Hippolytus of Rome Biography


(Historic Lives: The Ancient World, Prehistory-476)

0111205860-Hippolytus.jpg Hippolytus of Rome (Library of Congress) Published by Salem Press, Inc.

Article abstract: Roman bishop{$I[g]Roman Empire;Hippolytus of Rome} Initiating Christian commentary on the books of the Old Testament, Hippolytus also provided the first systematic handbook regulating the ordination of the ministry and the conduct of worship. In addition, he elaborated the connections among the Greco-Roman philosophical schools and popular practices and the diversity of opinions that divided the Christian communities.

Early Life

While it remains impossible to construct an early life for Hippolytus (hihp-AHL-uht-uhs), it is possible to identify what he studied and when. It is instructive to compare his education with those of the great Alexandrians who were his contemporaries, Clement of Alexandria (c. 150-c. 220) and Origen (c. 185-c. 254). His style is more spirited and argumentative—perhaps more typical of his Western roots. Hippolytus wrote in Greek and was the last Christian author in Rome to do so. He is often thought to have been a student of Saint Irenaeus in Gaul; both tackled the subject of heresy, which at that time meant simply a variety of opinions or practices. Nevertheless, Hippolytus’s work Kata pasōn haireseōn elenkhos (The Refutation of All Heresies, 1868, also known as Against All Heresies), written before 199, took on its own character.

Two special dimensions gave focus to his thought. In order to elaborate the catalog of heresies and extend it into his own time, Hippolytus sought the intellectual foundations for that “diversity of opinions.” He looked to Greco-Roman philosophers, magicians, astronomical inquiries, and what he could learn of the inner working of the “mystery religions.”

Hippolytus’s study of astronomy and astrology preserved what had taken shape in the centuries immediately following the crucifixion of Jesus Christ. He cataloged details of horoscopes and their attempted applications as well as the calculations of the sizes of Earth and planets and their respective distances from one another. These calculations led to arithmetic considerations, including the interrelationship between numbers when expressed by letters of the alphabet and words or names. The role of magicians, with their amulets and contrivances for illusion, indicated other activities competitive with Christianity. His quotations from others’ works, extensive though disjointed, remain a principal source for studies of pre-Socratic and later ancient intellectual tendencies.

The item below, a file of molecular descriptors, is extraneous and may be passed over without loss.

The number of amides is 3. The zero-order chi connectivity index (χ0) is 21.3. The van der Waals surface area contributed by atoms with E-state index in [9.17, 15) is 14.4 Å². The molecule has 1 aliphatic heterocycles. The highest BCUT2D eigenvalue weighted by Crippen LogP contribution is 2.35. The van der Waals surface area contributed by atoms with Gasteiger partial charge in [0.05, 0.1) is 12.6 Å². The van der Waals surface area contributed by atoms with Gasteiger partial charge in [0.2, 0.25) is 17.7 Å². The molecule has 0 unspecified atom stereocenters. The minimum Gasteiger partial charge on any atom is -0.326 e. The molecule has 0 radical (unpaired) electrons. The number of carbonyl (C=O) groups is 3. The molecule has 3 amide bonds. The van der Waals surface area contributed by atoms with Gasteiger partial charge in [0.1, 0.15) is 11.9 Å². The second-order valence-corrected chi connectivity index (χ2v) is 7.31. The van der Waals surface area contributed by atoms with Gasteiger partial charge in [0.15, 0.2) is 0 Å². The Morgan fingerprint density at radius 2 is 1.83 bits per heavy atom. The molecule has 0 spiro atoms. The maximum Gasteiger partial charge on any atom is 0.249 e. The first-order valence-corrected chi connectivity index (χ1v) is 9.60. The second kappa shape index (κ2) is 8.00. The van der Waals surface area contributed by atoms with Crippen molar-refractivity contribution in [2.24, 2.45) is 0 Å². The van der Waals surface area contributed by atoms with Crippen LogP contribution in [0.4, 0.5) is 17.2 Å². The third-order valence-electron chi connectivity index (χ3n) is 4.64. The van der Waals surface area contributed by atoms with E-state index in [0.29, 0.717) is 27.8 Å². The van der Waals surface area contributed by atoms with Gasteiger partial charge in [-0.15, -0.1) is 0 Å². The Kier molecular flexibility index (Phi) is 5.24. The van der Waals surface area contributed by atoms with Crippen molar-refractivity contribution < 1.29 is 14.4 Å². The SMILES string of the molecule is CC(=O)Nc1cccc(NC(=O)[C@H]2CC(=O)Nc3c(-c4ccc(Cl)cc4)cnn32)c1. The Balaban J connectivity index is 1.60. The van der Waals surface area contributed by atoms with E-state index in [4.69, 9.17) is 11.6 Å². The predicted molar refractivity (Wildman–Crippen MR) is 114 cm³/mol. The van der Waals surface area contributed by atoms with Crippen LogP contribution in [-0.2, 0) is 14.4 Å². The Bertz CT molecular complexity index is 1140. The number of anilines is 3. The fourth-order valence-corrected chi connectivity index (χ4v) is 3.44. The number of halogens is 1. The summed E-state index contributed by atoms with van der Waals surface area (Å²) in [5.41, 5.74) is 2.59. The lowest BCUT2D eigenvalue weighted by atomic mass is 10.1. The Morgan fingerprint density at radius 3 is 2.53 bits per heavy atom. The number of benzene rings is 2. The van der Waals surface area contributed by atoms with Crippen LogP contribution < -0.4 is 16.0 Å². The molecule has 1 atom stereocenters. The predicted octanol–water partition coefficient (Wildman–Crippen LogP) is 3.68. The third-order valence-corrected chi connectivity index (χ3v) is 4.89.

The summary of these inquiries was not the primary focus of Hippolytus’s concern, but he used his subjects’ words as a basis for his theory that the Christian intellectual formulations at odds with his own teaching originated in this environment. His conclusion is that the truth is found by a method of intellectual contrast: Let the other side speak and demonstrate its own inherent falsity. His books belong to his mature years; his method illustrates how and what he learned in his early life.

The other dimension of his formative years was the practice of the so-called apostolic tradition. In it were both patterns for administering the internal core of Christian worship and the external requirements necessary for church structure. Hippolytus’s later account of the tradition indicated the status of developments within the expanding Christianity of the second century, in which his religious practice was grounded, and the reason that in later years he critically opposed every alternative form with such vigor.

Life’s Work

Hippolytus was already a mature thinker and author when he became well known. The Roman emperor Septimius Severus (r. 193-211) initiated a Christian persecution in 202, the tenth year after his power was secured against rivals. Hippolytus’s response was a treatise on the Antichrist and a commentary on the Book of Daniel. These works illustrate how Hippolytus perceived that the Imperial demand for acts of obedience (emperor worship) violated the inhabitants of the Roman world. He reflected Greek concerns that went back to the power of the demos (urban people in ekklesia, or “assembly”). He recognized that the Roman state, with “feet of clay,” had usurped the divine prerogatives, in a manner analogous to the example first propounded in the Book of Daniel. His interpretation was cautioned by his own chronological considerations: Like others of his day, he affirmed the world to be not more than fifty-seven hundred years old, so that the millennium remained at least three hundred years in the future. His discussion of the Antichrist is the most comprehensive written in antiquity.

Severus’s persecution was severe in Alexandria, where it touched the life of an adolescent whose father was executed and who, but for his mother’s intervention, would have followed in his father’s path. That youngster was the budding biblical scholar Origen, who became, in spite of his youth, the director of the greatest Christian school. Origen spent considerable time in hiding. Accompanied by his principal benefactor, Ambrose, Origen came to Rome to hear Hippolytus speak. When Origen returned to Alexandria, Ambrose provided funding for secretarial staffing and encouraged Origen to emulate Hippolytus in the production of biblical commentaries and other works against critics of Christianity, especially those of greatest intellectual impact.

Hippolytus is known for commentaries on many biblical books. A close examination of these studies reveals an emerging New Testament. He recognized twenty-two books as authoritative: four Gospels, thirteen of Paul’s Epistles, one Acts of the Apostles, three catholic Epistles, and the Revelation. He...

(The entire section is 2344 words.)